Wednesday, November 10, 2010

Performance Research Seminar

GB048 Drama Studio 16:oo-17:30 pm

Mike Pearson

(University of Plymouth)

"'Fighting in Built-Up Areas': staging The Persians with the British Army "


This seminar will reflect upon matters of archaeology, landscape and site-specificity theory and practice in relation to the production of Aeschylus's The Persians that Mike Pearson directed in August for the newly-founded National Theatre Wales.

Mike Pearson studied archaeology in University College, Cardiff (1968-71). He was a member of R.A.T. Theatre (1972-3) and an artistic director of Cardiff Laboratory Theatre (1973-80) and Brith Gof (1981-97). He continues to make performance as a solo artist and in collaboration with artist/designer Mike Brookes as Pearson/Brookes (1997Ðpresent). In August 2010 he directed a site-specific production of Aeschylus's The Persians for National Theatre Wales on the military training ranges in mid-Wales. He is co-author with Michael Shanks of Theatre/Archaeology (2001) and author of In Comes I: Performance, Memory and Landscape (2006) and Site-Specific Performance (2010). The monograph: All that remains: an imperfect archaeology of the Mickery Theatre, Amsterdam is forthcoming in 2010. He is currently Professor of Performance Studies, Department of Theatre, Film and Television Studies, Aberystwyth University.


Wednesday, November 24, 2010

Performance Research Seminar

GB048 Drama Studio 16:oo-17:30 pm

Guillerme Mendonca

(Research Student, Brunel University)


A reflection of personal research methods and the significance of philosophy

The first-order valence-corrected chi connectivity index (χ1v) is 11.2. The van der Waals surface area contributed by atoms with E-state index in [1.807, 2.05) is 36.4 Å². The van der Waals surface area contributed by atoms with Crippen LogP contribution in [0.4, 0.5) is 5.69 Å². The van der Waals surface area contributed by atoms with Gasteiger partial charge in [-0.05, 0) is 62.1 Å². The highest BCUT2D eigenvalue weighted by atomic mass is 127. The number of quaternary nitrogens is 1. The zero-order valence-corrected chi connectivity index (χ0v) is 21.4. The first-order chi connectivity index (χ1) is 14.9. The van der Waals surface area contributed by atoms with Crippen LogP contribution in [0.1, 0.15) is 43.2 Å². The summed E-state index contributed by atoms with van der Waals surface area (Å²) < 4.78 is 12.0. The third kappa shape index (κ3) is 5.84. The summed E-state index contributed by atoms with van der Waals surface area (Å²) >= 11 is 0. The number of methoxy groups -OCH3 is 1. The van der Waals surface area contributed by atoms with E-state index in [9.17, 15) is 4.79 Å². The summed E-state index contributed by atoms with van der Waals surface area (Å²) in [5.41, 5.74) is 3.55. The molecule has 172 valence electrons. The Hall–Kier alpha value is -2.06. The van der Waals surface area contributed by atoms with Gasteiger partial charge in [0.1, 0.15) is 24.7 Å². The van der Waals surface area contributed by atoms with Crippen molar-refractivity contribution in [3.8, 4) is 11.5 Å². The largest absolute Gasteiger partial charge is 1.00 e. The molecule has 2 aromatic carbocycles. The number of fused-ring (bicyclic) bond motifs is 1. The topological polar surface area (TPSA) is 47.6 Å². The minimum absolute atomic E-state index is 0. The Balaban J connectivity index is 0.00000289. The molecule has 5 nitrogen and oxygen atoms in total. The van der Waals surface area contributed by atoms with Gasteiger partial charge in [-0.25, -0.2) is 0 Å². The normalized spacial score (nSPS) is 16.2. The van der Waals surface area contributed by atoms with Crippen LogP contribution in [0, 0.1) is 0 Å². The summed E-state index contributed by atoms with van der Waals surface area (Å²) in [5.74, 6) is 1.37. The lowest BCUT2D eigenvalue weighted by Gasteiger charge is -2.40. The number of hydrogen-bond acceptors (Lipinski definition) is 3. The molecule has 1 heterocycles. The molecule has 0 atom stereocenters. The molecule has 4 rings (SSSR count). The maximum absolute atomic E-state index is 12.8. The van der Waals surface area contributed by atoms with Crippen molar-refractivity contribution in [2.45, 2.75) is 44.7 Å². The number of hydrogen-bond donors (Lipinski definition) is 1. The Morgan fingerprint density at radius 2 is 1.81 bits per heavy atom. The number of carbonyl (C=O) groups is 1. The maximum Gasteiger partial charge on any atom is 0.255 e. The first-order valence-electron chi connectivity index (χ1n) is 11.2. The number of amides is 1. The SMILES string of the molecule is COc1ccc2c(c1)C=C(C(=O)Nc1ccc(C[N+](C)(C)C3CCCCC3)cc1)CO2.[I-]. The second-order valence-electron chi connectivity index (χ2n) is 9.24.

The method of physical actions is one aspect of acting theory that deals with reading procedures. Since classical times a number of treatises have tried to explain the nature of drama ? these are poetics of drama.? Mendonca's research looks at the intersection between acting theory and playwriting theory. It argues that, as a procedure for reading, the method of physical actions can be understood as inverted poetics of drama.


Wednesday, December 8, 2010

Performance Research Seminar

GB048 Drama Studio 16:oo-17:30 pm

Rachel Fensham

(University of Surrey)

Archive Fire: thoughts on choreography and the archive



Winter 2011


Wednesday, January 19, 2011

Performance Research Seminar

GB048 Drama Studio 16:oo-17:30 pm

Research in performance at Brunel University


1 5 min presentations of current research and round table discussion of staff members: Barry Edwards, Gretchen Schiller, Fiona Templeton


Wednesday, February 2, 2011

Performance Research Seminar

GB048 Drama Studio 16:oo-17:30 pm

Research in performance at Brunel University part 2

RSDO presentation by Averil Horton discussing issues regarding research and Impact. Short presentations of current research and round table discussion of staff members: Sue Broadhurst, Meretta Elliott, Jo Machon, Johannes Birringer


Wednesday, February 16, 2011

Performance Research Seminar

GB048 Drama Studio 16:oo and 20.oo pm & Evening Concert at Artaud Performance Centre

Phill Niblock in concert